For the laundry list of procedures that don’t meet emergency criteria, patients are left to navigate a sparse and confusing landscape of charity programs. But those don’t cover everything. For example, when it comes to expensive drug treatments such as chemotherapy, patients may have a few options: pay out of pocket, try to find a drug company that has a discount program for the poor, or go without.
Dr. Andrew Loehrer, a surgical oncologist at Dartmouth University who studies the impact of health care reform on treatment access, says these pro bono programs have become crucial as hospitals turn away uninsured patients.
“Our health system is still profoundly incapable of meeting the needs of these vulnerable populations,” he said. “Patients are often left on their own to sort of figure out a way. … We aren’t creating systems that make it as easy as it should be for patients to get lifesaving treatment.”
When knee pain started plaguing Leticia, she asked the doctors at her Sacramento clinic, WellSpace Health, for help. Once they connected her to SPIRIT, she waited about a year for the phone to ring. She consistently checked in for updates.
From surgery prep to physical therapy, she says she didn’t get a single bill for the procedure. A thick purple scar above her knee cap reminds her daily of her gratitude.
“When I say that SPIRIT changed my life, it did change it completely,” she said. “Imagine, if it hadn’t been for this surgery, I wouldn’t be as I am now. I probably wouldn’t even have a job.”
Leticia's surgery scar.Andrew Nixon / Capital Public Radio
She first heard about SPIRIT from Yesenia Barroso-Anderson, a patient services supervisor with WellSpace who has dedicated herself to knocking on doors on behalf of uninsured patients. Her drive stems from the years of watching her own immigrant parents skimp on health care because of trouble navigating the medical system. She says she sees patients every day facing the same challenges.
“It’s difficult,” she says. “There’s a language barrier. Even if the forms are in their native language, it’s not clear. So they bring us the forms, and we help them fill whatever forms are needed. And sometimes we get hung up, we call Medi-Cal and say, ‘What does this mean?’”
For Barroso-Anderson, getting someone to surgery is a long process. It starts with calling around to hospitals and applying for charity care — one form for the specialist, another for the operating space.
When that fails, she applies for SPIRIT. If the medical society doesn’t have the right specialist, she turns to Sacramento County, which has connections to other surgeons willing to pitch in.
“Sometimes we run against a brick wall, but we don’t give up,” she said. “We look for other resources. The need is great. People don’t know where to go.”
Many Americans have raised concerns about spending federal dollars on people who are not in the country legally.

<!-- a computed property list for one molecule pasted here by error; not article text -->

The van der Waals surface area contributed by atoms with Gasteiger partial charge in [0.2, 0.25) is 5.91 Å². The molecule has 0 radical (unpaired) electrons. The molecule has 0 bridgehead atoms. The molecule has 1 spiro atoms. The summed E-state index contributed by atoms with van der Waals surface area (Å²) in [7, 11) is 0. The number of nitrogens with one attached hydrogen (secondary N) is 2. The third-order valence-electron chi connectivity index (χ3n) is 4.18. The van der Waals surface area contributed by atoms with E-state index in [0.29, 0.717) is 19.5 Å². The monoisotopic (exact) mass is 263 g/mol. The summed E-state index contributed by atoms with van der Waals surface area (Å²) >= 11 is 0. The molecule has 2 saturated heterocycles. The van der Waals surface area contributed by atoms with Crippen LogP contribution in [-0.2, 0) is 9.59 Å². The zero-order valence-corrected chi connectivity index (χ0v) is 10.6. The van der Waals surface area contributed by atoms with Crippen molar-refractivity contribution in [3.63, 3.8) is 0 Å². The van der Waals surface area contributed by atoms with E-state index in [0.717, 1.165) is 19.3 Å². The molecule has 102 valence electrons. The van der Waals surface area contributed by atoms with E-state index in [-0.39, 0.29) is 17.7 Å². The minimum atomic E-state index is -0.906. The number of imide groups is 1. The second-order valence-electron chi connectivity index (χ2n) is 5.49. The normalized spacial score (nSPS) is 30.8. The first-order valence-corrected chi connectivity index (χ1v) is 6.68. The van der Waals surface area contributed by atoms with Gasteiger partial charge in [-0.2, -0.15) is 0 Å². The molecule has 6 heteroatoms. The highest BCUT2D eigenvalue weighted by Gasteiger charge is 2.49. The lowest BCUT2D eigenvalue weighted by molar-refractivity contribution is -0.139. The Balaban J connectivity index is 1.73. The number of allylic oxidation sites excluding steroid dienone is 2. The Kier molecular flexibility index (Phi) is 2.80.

Leaders from SPIRIT and other programs for the uninsured argue that treating these patients early prevents higher emergency room costs down the line.
Dr. Jorge Enriquez founded a charity surgery program in Bakersfield three years ago, after seeing too many undocumented patients with neglected, but treatable, life-disrupting conditions. Like SPIRIT, his program sticks to outpatient procedures such as cataract surgery and cyst removal. He says patients who need heart surgery or transplants “are in a tremendous amount of trouble, because they can’t go anywhere.”
“We concentrate on the patient that we can resolve their problem, and we can keep them productive for their families and for the community,” Enriquez said. “We do a lot of surgery for the working man.”
His program is called Cirugia Sin Fronteras, and it relies on negotiated discounts from local hospitals and laboratories. He is looking for more physicians to sign on.
“Most people don’t want to hear about this, it’s uncomfortable to think about their situations,” he said. “But at the end, our taxpayer money has to take care of that situation, which has no solution up till now, and it keeps growing.”
For Leticia, it’s all about keeping the plates spinning. She came to the United States more than two decades ago and is still applying for citizenship. The youngest of her three sons, the only one born here, will graduate high school this spring.
“I’m very thankful and happy,” she said. “(My youngest son) has got better options than my other two sons. The other two had to struggle a lot. But thank God, we are all OK. I’m very grateful for the opportunities that life and this program gave us.”
This project results from an innovative reporting venture – the USC Center for Health Journalism News Collaborative – which involves print and broadcast outlets across California, all reporting together on the state’s uninsured.